Authors: Pratt, AS; Mangan, CM


DOI https://doi.org/10.36487/ACG_rep/1352_32_Pratt

Cite As:
Pratt, AS & Mangan, CM 2013, 'The use of ground based LiDAR in rehabilitation performance and landform stability monitoring', in M Tibbett, AB Fourie & C Digby (eds), Mine Closure 2013: Proceedings of the Eighth International Seminar on Mine Closure, Australian Centre for Geomechanics, Cornwall, pp. 389-402, https://doi.org/10.36487/ACG_rep/1352_32_Pratt

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Abstract:
Quantitative assessment of rehabilitation performance is one of the most critical aspects in mine closure and in obtaining sign-off and relinquishment from the relevant regulatory authorities. All current and widely used rehabilitation monitoring techniques require some degree of subjectivity, whether it is in the selection or location of monitoring sites or in the capturing of rehabilitation data. This subjectivity often results in the incorrect measurement or understanding of the specific processes operating in rehabilitation, and it is generally responsible for the continuation of monitoring programmes over a protracted time period and for the discrepancies between monitoring data and actual field observations. Without quantitative and objective data, it is difficult for regulators to approve mine closure and remove the liability on mining companies. This paper will present an alternative rehabilitation monitoring technique that allows for the quantitative measurement of key rehabilitation performance measures, and provides additional landform information that can be used to effectively plan and direct future rehabilitation and mine closure activities. The monitoring technique utilises a ground-based LiDAR (Light Detecting and Ranging) system, which is similar to that often used to assess pit wall stability, to accurately capture quantitative data on floristic parameters (e.g., plant height and growth rates, foliage cover, plant density), surface soil parameters (e.g., percentage of rock and exposed soil cover) and landform attributes (e.g., slope shape, angle and length, berm / setback width). Unlike existing monitoring techniques, whereby these data are captured at specific locations on the post-mine landform, the LiDAR technique can rapidly and accurately measure these parameters over the entire landform, thus removing the subjectivity in selecting sites for monitoring. Post-processing of the LiDAR point cloud enables vegetation growth rates from year to year to be assessed, as well as foliage cover and plant density. A highly accurate Digital Elevation Model (DEM) is created from the point cloud, and terrain analysis can be undertaken to identify areas of concavity (e.g., areas of potential water convergence) and all stages of rilling and gullying. The DEM can be input directly into surface flow and erosion modelling software (e.g., WEPP, SIBERIA), so that long-term surface runoff and sediment yields can be determined. Given the ease of use and rapidity of measurement, the ground-based LiDAR system can also be used to audit all rehabilitation and mine closure earthworks to ensure that it is undertaken to design, and scans of general minesite areas can determine volumes of soil materials that can be directly input into any cost estimator software to accurately determine mine closure costs. This paper will highlight the use of the ground-based LiDAR technique and contrast it to other commonly used rehabilitation monitoring techniques. Case studies will be presented showing the successful application of the LiDAR technique to rehabilitation and mine closure monitoring.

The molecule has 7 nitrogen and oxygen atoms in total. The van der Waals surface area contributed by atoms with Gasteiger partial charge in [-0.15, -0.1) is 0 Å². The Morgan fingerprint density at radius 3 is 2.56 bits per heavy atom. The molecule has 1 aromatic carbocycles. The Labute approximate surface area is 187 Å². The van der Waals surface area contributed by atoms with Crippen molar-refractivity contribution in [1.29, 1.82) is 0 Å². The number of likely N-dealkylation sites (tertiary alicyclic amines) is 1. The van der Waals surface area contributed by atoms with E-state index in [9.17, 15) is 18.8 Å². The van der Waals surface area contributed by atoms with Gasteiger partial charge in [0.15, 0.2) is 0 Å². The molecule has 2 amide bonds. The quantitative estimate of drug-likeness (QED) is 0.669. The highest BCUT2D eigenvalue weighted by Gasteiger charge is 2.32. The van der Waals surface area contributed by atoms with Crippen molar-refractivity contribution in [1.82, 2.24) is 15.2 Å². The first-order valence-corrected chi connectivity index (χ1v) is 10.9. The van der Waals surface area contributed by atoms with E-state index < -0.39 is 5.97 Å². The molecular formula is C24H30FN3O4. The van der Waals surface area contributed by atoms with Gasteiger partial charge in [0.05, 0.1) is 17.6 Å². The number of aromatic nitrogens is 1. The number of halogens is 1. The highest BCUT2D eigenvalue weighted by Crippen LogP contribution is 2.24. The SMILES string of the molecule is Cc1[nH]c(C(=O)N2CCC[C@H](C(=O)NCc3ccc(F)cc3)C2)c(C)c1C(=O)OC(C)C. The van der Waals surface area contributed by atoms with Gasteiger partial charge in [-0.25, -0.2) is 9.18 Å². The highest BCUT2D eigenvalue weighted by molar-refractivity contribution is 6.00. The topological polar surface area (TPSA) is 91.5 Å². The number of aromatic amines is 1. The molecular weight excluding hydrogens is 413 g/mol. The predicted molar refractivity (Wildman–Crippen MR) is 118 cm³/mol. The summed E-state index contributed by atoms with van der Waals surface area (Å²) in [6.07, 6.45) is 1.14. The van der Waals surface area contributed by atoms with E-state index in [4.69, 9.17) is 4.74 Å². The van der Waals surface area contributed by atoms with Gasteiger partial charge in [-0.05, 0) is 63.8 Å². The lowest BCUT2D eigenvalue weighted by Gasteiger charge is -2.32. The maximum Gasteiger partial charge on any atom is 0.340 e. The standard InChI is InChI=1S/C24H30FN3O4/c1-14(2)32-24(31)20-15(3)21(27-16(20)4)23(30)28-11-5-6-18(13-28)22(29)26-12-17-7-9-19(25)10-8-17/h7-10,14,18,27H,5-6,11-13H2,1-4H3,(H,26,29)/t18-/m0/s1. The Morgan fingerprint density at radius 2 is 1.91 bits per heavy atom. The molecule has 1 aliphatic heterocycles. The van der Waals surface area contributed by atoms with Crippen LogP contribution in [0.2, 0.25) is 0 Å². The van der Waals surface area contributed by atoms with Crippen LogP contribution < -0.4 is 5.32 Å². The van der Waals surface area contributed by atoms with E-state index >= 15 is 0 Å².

References:
ANZMEC (Australian and New Zealand Minerals and Energy Council) and MCA (Minerals Council of Australia) (2000) Strategic Framework for Mine Closure, National Library of Australian Catalogue Data.
Maptek (2010) Maptek I-Site 8800 Operator Manual, Issue B.
Uren, J. and Price, W.F. (2005) Surveying for Engineers, Palgrave Macmillan, p. 832.




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